Even though strength training is often neglected in a running program, there are many benefits to why a runner should include strength training. I find it funny when people used to ask me why I was doing heavy single-leg Bulgarian squats and kettlebell (KB) swings while I was training for a marathon. We live in an age where if you are a runner, you run. If someone is lifting heavy weights, then he or she must be bodybuilding. We need to realize that a well-rounded fitness plan can be beneficial for the body. The following are 3 reasons why I feel runners need to strength train to complement their running program.
Runners deal with injuries pretty frequently and is a limiting factor for adhering to a run program. Running is notorious for overuse injuries due to always running forward with relatively no lateral movement. Excluding lateral movements cause certain muscles to be overworked, with other muscles in the body becoming weak and sometimes tight.
For example, the hip flexors repetitively drive the leg forward, in order to propel us forward. The front aspect of the hip becomes overused and the outside of the hip becomes weak from lack of use. The body needs an equal pull on joints from all directions in order for the joint to work properly; if there is an unequal pull, injuries can occur. Muscles may become tight and joints may become inflamed. The outside of the hip is important for running and we need to strengthen it in order to prevent overuse injuries.
Every time we take a stride, we are weight-bearing onto one leg and the outside of the hip has to contract to keep our hips level. When I go to local 5k’s I see a lot of people running with a limp, a knee brace on one of their legs, and maybe even KT tape all over their bodies. These compensations could potentially be due to weakness and poor motor control of the lateral hip muscles. When they become weak, the opposite hip drops and puts unnecessary torque onto the hip and surrounding joints.
This eventually can lead to knee pain, hip pain, back pain, foot pain, and the list can go on and on. Having a well-rounded strength-training program can help to prevent strains and sprains from happening. Therefore, including a consistent strength training program in a daily routine may help with running pain-free for the rest of our lives.
Strength training can improve your running efficiency and is a great way to get an advantage on your competition. When it comes to endurance sports, energy conservation is vital. Any extra movements can waste energy, which will decrease speed or increase exhaustion being miles from the finish line. Strength training with the correct movements and exercises can lead to stronger running. When the body is strengthened properly, it improves muscular endurance.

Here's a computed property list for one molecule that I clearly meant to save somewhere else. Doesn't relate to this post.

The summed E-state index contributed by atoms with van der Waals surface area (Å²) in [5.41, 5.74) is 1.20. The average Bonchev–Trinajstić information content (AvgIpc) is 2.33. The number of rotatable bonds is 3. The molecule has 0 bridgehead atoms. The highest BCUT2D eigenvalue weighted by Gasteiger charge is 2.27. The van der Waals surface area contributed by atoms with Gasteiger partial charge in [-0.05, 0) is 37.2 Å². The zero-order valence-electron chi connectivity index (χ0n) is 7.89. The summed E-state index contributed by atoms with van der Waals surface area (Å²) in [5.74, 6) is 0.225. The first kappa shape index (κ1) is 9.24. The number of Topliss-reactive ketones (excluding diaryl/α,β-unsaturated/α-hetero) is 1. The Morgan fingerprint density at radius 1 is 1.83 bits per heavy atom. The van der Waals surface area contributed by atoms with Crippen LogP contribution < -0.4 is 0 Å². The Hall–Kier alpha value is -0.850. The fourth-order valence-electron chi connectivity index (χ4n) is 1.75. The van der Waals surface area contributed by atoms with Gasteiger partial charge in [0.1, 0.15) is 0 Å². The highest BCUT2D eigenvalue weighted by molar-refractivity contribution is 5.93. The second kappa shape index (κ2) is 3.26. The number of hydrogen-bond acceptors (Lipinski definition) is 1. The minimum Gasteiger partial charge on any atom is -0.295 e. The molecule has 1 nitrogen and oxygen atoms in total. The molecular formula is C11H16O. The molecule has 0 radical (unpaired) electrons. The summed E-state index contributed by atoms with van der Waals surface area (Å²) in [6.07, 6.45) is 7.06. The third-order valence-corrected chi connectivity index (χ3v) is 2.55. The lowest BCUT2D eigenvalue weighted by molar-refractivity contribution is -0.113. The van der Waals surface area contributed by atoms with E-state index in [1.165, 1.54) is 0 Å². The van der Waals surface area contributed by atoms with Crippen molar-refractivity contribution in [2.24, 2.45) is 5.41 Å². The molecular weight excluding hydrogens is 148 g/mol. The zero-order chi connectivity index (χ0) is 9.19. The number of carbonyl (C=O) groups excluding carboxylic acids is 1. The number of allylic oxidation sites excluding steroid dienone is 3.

Muscular endurance is the body’s ability to sustain muscle contractions over a period of time. Improving muscular endurance will keep your running biomechanics from fatiguing, allowing you to be strong well into your run. People think of run training as only training the cardiovascular system and neglect the other aspects associated with efficient running. Strength training can improve muscular endurance and improve running-specific strength in order to increase the efficiency of the body. Strength training will also lead to a more efficient running stride, which will ultimately lead to injury prevention as well as improve running posture.
Improving posture will also improve efficiency and aid in injury prevention. Discipline with sitting taller and strength training will translate to run with an upright posture. Proper posture comes with strengthening certain muscles with the proper execution and form. Having an upright posture while running is so important because slouching can restrict the respiratory system from working properly, leading to a less efficient body and a higher risk of injuries. Slouching changes the biomechanics of the body and base of support, limiting the body’s ability to distribute force properly on the joints and spine. An aligned body and spine will absorb the stress of impact when running. Strength training can improve posture, which is beneficial for a running program.
Since running is a complicated movement pattern, learning from a professional like a specialized personal trainer or physical therapist would be helpful during a running program. Going to the gym and starting to strength train is the first step. However, many times people who go to the gym, end up not having a well-balanced program and many times develop muscular imbalances leading to overuse injuries. I am an ACE sports performance specialist and would love to help you improve your running. I do online training and I am looking for clients just like you. Feel free to shoot me a message.
-Travis from TGross Health And Fitness